In educational development, evaluation, research coaching, and consulting, we face the challenge of describing the work we do, even though it seems deceptively simple while we are in the midst of bringing our knowledge and skills in order for others to achieve their dreams and mitigate concerns.
For years, I have wrestled with what do we call our work, and in a time of local and national discussion about our work, it is, for me, a time of deep reflection on how we position the work we do.
- Position: Do we see ourselves as offering from a place of expertise, position ourselves as equals and partners, or helping like a helper (guiding and carrying a load) for others to achieve?
- Goal: Are we focused on transformative change to their ways of being and doing, or simply helping them make another year and easing their troubles?
Throughout our work, we may advertise and prescribe one focus or position, or we might tailor our communication and cycle through the three positions and two foci throughout a professional relationship with the client, instructor, student, or researcher.
The final question is perhaps the most challenging: 3. Power: Who really gets to choose? Do we? or even more messily, do those we seek to work on, work with, and work for get to choose?
What concerns me about descriptions that speak of equal partners, is the third question, who is that decides that we are equal.
In our work, I can call declare that a researcher, colleague, faculty member, instructor, community leader, organization leader… is my equal, but only they can declare that I’m their equal. If I declare that we are equals, I am assuming a superior right and status from which to make this declaration.
To use an analogy: In the German language and culture, one must be granted permission to address someone with “Du”, the informal and personal version of “you”, for to do so is to declare that someone is my equal. I can only offer that someone else is my equal, and only they can declare that I’m their equal. To unilaterally declare (i.e. addressing someone with “du”) presumes that the person so declaring is unarguably the person of higher status (e.g., boss, grandfather).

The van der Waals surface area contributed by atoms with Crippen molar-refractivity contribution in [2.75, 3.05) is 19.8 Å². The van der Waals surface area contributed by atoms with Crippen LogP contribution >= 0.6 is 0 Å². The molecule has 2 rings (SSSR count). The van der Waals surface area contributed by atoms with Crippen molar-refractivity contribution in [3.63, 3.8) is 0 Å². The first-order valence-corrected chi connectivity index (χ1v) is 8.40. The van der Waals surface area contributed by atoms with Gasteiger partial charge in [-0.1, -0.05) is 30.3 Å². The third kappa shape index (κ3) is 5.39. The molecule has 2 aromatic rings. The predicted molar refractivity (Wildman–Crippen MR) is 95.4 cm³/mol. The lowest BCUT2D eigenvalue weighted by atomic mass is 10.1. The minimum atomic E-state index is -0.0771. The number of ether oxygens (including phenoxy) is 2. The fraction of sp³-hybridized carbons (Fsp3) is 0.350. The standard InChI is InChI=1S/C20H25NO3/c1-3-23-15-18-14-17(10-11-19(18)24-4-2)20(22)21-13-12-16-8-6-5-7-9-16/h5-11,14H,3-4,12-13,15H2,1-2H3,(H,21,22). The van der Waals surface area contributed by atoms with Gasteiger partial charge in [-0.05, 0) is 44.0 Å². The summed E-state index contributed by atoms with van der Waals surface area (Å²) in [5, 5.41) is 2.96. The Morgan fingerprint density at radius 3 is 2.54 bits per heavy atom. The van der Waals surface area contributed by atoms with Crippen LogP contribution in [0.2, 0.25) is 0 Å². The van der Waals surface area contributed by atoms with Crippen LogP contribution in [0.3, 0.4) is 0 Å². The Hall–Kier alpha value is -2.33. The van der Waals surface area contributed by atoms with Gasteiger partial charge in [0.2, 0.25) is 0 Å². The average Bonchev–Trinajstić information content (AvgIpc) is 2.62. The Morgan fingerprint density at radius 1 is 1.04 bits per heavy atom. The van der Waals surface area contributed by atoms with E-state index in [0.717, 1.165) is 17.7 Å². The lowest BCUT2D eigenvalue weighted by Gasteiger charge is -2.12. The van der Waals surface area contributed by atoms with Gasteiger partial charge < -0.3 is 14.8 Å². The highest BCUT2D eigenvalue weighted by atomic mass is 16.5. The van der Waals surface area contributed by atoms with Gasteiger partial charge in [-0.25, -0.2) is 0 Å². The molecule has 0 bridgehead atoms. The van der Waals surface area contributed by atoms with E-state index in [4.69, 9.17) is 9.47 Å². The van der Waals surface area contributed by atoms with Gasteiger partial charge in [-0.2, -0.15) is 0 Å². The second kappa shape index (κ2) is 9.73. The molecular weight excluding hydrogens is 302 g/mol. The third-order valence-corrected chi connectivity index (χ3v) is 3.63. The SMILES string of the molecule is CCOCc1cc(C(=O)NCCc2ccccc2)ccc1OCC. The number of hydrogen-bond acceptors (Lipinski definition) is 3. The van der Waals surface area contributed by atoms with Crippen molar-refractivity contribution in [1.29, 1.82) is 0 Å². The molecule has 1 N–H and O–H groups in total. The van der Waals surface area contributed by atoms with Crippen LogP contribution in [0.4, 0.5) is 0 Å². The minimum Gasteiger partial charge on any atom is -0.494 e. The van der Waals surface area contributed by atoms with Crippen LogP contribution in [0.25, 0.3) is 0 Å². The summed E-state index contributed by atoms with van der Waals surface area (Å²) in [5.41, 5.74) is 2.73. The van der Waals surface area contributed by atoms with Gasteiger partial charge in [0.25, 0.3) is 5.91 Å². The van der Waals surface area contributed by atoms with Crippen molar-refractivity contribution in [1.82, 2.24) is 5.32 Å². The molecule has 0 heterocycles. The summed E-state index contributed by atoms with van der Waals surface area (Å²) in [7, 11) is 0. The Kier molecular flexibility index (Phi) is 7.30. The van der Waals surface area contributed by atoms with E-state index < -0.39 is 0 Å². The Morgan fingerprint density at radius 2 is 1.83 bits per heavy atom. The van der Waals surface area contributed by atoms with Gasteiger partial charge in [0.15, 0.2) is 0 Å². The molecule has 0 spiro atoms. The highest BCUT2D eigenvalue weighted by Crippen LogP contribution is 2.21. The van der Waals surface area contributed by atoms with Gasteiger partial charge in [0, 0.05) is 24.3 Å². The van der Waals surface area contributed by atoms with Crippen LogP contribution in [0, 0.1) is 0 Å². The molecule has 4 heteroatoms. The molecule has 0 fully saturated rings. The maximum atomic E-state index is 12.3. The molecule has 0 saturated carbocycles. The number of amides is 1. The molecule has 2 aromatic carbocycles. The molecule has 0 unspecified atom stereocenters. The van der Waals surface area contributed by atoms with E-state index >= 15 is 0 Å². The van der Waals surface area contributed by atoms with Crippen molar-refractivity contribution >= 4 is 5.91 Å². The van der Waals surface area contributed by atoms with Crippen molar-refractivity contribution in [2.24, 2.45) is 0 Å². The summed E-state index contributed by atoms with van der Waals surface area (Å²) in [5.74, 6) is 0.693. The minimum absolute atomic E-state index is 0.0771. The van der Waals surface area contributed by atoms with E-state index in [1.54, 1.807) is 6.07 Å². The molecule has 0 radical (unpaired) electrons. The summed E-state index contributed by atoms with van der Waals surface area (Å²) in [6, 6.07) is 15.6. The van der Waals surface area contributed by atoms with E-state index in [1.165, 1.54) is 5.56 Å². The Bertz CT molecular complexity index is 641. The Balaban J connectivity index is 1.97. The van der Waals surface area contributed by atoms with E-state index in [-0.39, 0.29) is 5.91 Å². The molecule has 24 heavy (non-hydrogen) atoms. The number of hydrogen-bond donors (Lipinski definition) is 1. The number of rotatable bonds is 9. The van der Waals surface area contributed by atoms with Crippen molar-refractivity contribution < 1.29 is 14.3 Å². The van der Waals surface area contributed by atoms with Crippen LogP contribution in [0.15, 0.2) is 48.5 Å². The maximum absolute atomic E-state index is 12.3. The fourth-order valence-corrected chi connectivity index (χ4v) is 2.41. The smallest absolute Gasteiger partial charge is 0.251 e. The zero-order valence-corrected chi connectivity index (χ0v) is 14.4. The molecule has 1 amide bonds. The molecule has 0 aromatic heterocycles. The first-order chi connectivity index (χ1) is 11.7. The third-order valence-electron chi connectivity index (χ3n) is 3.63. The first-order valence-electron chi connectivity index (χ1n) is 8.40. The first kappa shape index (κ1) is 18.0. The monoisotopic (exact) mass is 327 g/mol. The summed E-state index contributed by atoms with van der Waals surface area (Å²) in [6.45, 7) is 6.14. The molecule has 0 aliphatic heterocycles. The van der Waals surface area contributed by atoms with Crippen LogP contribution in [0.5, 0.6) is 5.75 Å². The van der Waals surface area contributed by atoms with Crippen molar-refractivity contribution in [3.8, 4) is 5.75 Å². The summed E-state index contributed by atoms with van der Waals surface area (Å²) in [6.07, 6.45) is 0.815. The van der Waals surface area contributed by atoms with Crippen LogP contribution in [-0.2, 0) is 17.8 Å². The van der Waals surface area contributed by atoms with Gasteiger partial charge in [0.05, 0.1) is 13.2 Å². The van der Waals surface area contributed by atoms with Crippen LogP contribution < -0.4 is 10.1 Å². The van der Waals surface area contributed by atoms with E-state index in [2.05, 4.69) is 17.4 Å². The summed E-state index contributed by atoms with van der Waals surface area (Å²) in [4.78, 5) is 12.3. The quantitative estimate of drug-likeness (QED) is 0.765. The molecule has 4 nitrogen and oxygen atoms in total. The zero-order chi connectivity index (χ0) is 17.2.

Similar to the wise consideration required as we walk the tightrope of celebrating our work without claiming the work of others, we to need to be respectful when we declare our position and focus. Unilaterally labelling ourselves as another’s equal raises the concern that in doing so we are assuming a superior status, particularly when communicating to new contacts and starting work together. And when we label ourselves part of transformative change, we risk excluding those with ameliorative concerns or being seen as pushing for change faster or broader than what is being sought.
It is a struggle, no doubt about it, in trying to figure out where we are in the paradigms when we are flexible and each person we work with pulls us to where their perspective is. There is a risk that in providing what they want, they may lose out on what they need. The question becomes who chooses the focus and our position! I believe we can no more abdicate that choice than we can dictate it, and that makes things most challenging each time we describe what we do or sort out our role.
For all those in research, teams, educational development, university life, community organizations, consulting, and evaluating, I look forward to hearing the words you choose, the adaptive balances you strike!